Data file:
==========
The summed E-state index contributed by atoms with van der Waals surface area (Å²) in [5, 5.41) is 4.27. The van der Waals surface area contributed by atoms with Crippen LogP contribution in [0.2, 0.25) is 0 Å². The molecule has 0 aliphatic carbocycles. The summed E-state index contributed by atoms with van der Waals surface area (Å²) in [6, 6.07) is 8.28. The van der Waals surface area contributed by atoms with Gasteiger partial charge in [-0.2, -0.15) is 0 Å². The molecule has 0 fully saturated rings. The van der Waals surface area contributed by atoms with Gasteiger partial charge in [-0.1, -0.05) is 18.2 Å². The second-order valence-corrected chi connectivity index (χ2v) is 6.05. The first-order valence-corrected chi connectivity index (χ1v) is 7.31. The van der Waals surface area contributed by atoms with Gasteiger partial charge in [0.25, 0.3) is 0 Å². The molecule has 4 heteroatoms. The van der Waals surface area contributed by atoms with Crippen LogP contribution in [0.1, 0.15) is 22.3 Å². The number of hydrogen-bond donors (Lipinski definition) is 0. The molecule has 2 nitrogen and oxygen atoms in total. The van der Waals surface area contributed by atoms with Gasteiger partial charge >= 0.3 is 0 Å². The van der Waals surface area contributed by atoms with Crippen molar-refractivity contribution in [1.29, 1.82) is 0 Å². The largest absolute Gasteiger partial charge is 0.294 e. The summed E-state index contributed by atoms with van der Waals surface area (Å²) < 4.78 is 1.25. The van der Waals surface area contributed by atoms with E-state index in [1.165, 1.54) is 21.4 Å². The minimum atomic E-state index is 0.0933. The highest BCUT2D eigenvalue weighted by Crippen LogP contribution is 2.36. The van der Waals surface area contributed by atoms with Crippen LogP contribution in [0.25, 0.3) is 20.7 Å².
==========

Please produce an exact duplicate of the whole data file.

The summed E-state index contributed by atoms with van der Waals surface area (Å²) in [5, 5.41) is 4.27. The van der Waals surface area contributed by atoms with Crippen LogP contribution in [0.2, 0.25) is 0 Å². The molecule has 0 aliphatic carbocycles. The summed E-state index contributed by atoms with van der Waals surface area (Å²) in [6, 6.07) is 8.28. The van der Waals surface area contributed by atoms with Gasteiger partial charge in [-0.2, -0.15) is 0 Å². The molecule has 0 fully saturated rings. The van der Waals surface area contributed by atoms with Gasteiger partial charge in [-0.1, -0.05) is 18.2 Å². The second-order valence-corrected chi connectivity index (χ2v) is 6.05. The first-order valence-corrected chi connectivity index (χ1v) is 7.31. The van der Waals surface area contributed by atoms with Gasteiger partial charge in [0.25, 0.3) is 0 Å². The molecule has 4 heteroatoms. The van der Waals surface area contributed by atoms with Crippen LogP contribution in [0.1, 0.15) is 22.3 Å². The number of hydrogen-bond donors (Lipinski definition) is 0. The molecule has 2 nitrogen and oxygen atoms in total. The van der Waals surface area contributed by atoms with Gasteiger partial charge >= 0.3 is 0 Å². The van der Waals surface area contributed by atoms with Crippen molar-refractivity contribution in [1.29, 1.82) is 0 Å². The largest absolute Gasteiger partial charge is 0.294 e. The summed E-state index contributed by atoms with van der Waals surface area (Å²) < 4.78 is 1.25. The van der Waals surface area contributed by atoms with E-state index in [1.165, 1.54) is 21.4 Å². The minimum atomic E-state index is 0.0933. The highest BCUT2D eigenvalue weighted by Crippen LogP contribution is 2.36. The van der Waals surface area contributed by atoms with Crippen LogP contribution in [0.25, 0.3) is 20.7 Å².